New Mexico Gov. Michelle Lujan Grisham recently signed the New Mexico Opportunity Scholarship Act, which allocates millions of dollars in state funds to finance tuition-free college for state residents. In addition, the Biden administration has been sending signals that a student loan forbearance extension may be on the table. Here’s what you need to know about this week’s student loans trends and how they could impact your balance.
2 current trends within student loans for the week of March 14, 2022
1. New Mexico governor signs tuition-free college legislation for state residents
Qualifying residents of New Mexico will now officially receive a tuition-free college education if they attend an in-state public university, community college or tribal college.
The scholarship applies to part- and full-time students, those who recently graduated high school, older adults earning a degree and students pursuing career training certificates, marking it as the most comprehensive free college program in the nation.
Students must attend a public in-state school to qualify for the benefit, and they must meet specific criteria:
- Be a resident of the state for a minimum of 12 consecutive months.
- Be enrolled at an approved college or university for at least six credit hours per semester.
- Have a minimum GPA of 2.5.
- Be pursuing their first bachelor’s or associate degree, or an approved career certification.
- Remain enrolled for each consecutive semester of the program.
There’s currently no application process set by the state government for students; rather, representatives from eligible in-state institutions will assist students individually. However, the state highly encourages students to also fill out Free Application for Federal Student Aid (FAFSA) to cover expenses beyond tuition, such as room and board, supplies and technology.
How this affects student loans
The Opportunity Scholarship is a statewide first-dollar program, which covers tuition and fees before other financial aid is disbursed. As of now, there are 33 state free-college programs in the U.S., but most are last-dollar programs — which provide funding only after a student has exhausted other financial aid. Most of these programs are also limited to community college.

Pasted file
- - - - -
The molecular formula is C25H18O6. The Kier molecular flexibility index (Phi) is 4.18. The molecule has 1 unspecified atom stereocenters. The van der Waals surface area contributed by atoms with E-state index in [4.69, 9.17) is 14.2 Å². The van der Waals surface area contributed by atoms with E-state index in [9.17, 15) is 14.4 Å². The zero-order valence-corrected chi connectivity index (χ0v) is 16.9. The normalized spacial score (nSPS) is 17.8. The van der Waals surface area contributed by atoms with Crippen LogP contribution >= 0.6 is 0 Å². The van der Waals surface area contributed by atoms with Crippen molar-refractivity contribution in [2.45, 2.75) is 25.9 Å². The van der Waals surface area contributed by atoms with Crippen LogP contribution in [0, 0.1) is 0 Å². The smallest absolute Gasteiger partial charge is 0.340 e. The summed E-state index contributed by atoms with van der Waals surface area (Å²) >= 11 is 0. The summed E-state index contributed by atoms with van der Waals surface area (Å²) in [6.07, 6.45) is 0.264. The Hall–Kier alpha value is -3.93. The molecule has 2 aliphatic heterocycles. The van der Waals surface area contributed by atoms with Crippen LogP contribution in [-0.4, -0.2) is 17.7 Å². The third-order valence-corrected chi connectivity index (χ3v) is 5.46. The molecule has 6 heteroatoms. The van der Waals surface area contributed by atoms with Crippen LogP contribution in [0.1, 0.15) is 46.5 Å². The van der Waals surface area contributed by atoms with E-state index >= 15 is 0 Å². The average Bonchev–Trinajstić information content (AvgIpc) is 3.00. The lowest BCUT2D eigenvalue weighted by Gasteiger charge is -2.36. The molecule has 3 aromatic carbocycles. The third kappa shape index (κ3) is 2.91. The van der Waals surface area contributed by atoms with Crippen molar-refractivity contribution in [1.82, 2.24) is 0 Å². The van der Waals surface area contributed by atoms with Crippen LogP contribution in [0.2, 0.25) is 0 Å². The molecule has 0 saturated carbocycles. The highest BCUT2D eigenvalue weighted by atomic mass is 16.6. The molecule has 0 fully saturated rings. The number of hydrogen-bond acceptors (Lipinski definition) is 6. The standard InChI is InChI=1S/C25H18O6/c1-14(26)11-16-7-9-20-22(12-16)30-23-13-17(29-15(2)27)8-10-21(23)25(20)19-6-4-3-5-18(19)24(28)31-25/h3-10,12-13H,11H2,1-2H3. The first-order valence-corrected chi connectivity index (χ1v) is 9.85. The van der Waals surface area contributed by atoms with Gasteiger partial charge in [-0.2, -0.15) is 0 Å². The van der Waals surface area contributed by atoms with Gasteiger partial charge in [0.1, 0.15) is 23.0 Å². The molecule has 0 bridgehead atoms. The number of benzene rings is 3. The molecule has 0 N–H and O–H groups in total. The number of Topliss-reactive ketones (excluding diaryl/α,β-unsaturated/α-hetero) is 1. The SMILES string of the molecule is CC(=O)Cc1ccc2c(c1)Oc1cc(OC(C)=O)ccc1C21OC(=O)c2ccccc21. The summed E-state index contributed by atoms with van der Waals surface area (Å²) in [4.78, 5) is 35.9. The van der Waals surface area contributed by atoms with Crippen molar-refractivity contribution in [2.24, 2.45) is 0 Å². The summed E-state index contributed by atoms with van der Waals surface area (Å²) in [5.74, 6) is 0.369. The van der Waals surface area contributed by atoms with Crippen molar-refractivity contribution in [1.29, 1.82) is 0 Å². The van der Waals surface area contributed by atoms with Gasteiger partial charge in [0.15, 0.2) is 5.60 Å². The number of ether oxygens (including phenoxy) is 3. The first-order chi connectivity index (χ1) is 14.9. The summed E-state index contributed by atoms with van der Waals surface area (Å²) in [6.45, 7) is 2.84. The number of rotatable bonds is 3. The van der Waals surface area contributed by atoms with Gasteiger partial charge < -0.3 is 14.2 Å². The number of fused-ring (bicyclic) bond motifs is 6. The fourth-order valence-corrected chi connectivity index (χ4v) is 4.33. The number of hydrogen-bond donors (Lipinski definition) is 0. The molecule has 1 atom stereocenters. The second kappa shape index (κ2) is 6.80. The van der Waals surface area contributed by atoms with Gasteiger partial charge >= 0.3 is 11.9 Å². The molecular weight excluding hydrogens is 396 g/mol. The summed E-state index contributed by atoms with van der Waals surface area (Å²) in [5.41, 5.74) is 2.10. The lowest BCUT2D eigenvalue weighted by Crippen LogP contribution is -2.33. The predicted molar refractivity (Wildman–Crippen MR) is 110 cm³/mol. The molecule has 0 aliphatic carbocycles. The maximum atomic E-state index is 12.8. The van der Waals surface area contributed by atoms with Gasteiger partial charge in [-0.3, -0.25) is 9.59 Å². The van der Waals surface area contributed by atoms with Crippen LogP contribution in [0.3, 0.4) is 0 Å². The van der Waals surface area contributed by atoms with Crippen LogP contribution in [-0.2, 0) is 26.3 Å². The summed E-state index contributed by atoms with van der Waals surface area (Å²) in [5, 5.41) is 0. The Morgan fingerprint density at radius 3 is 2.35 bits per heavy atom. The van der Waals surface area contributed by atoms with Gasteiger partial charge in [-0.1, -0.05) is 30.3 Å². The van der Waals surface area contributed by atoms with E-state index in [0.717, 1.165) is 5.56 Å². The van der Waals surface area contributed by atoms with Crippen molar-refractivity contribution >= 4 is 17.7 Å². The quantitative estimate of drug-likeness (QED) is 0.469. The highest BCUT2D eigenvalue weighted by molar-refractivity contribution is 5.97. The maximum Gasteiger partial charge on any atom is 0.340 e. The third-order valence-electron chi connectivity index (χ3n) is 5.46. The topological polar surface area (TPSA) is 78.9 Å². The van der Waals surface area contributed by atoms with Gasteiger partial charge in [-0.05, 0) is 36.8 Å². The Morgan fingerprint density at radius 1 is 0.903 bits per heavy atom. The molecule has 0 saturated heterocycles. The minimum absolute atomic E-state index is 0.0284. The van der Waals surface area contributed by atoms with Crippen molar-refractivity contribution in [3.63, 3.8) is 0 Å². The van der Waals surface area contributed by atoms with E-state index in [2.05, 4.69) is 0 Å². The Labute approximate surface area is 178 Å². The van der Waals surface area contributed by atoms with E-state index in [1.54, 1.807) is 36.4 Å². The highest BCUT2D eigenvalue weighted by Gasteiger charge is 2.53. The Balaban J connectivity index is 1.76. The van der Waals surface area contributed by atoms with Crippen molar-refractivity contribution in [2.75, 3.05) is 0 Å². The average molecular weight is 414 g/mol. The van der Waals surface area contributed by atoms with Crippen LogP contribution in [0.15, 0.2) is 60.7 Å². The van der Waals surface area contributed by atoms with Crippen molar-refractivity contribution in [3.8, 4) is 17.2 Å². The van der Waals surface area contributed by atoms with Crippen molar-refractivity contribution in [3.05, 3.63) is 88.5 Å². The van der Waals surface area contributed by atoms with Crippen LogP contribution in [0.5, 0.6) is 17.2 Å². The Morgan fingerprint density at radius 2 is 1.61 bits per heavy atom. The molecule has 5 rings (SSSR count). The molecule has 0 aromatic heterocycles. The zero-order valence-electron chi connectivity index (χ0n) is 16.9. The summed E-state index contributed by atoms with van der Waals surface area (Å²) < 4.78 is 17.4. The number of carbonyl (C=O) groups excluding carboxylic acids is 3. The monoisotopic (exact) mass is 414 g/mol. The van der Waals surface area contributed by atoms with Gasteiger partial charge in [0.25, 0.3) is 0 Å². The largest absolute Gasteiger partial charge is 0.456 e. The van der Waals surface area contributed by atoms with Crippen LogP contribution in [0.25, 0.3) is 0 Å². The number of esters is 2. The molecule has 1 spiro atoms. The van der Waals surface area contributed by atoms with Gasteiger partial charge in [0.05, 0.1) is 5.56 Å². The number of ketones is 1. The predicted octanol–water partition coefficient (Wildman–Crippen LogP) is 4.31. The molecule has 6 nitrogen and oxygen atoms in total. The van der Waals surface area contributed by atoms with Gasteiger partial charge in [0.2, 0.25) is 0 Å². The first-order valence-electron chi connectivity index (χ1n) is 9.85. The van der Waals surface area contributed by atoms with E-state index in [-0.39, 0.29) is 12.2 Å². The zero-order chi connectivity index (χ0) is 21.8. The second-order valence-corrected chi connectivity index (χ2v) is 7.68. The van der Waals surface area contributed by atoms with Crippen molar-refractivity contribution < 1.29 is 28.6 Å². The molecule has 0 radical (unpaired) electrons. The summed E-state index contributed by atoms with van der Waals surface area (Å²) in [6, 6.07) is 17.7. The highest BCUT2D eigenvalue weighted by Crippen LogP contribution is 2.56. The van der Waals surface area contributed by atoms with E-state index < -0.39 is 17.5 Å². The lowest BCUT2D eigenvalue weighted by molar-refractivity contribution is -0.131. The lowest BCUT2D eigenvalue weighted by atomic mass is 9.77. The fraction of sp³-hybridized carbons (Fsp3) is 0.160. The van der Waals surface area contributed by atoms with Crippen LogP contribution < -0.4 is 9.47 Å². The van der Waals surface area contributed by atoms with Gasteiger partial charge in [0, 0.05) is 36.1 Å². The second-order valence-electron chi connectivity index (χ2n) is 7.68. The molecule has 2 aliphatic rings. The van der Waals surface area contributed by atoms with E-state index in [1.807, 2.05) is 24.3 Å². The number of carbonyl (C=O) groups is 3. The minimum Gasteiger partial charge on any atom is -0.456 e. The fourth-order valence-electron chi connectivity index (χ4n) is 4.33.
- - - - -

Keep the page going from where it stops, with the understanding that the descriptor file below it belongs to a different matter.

2. Biden administration hints at forbearance extension past May
Though the current pause on federal student loan payments is scheduled to end on May 1, there have been several recent indications that the period of forbearance could be extended once more.
Early last week, Politico reported that the Education Department has directed federal student loan servicers to hold off on sending out notices concerning the upcoming forbearance period expiration date. Servicers are required to send out several reminders before payments resume; with a little over a month before forbearance expires, the timing of this direction may indicate that the department is considering an extension.
What’s more, White House Chief of Staff Ron Klain said in an interview with “Pod Save America” that President Biden would be announcing the latest news on student loan forgiveness by May 1. “The president is going to look at what we should do on student debt before the pause expires, or he’ll extend the pause,” Klain stated.
How this affects student loans
The student loan relief period, which has given federal borrowers a break from payments and interest charges, has been extended five times since March 2020. Another extension would give borrowers more time to prepare for the overhaul of the federal student loan servicing system that is underway, and it would also put Democrats in a more favorable position in the upcoming midterm elections.
With all that said, an extension of the payment pause is not guaranteed. Borrowers should still be thinking ahead to the resumption of their federal payments and crafting a repayment plan in case payments come due on May 1. In either scenario, you will receive instructions from your student loan servicer in advance.
Here’s how you can get prepared
Whether you’re new to student loans or well into repayment, it’s wise to stay informed about how your student loan rates could change. During 2022, more opportunities for cheaper loans or loan forgiveness could open up; keep an eye on the Bankrate student loans news hub for the latest trends.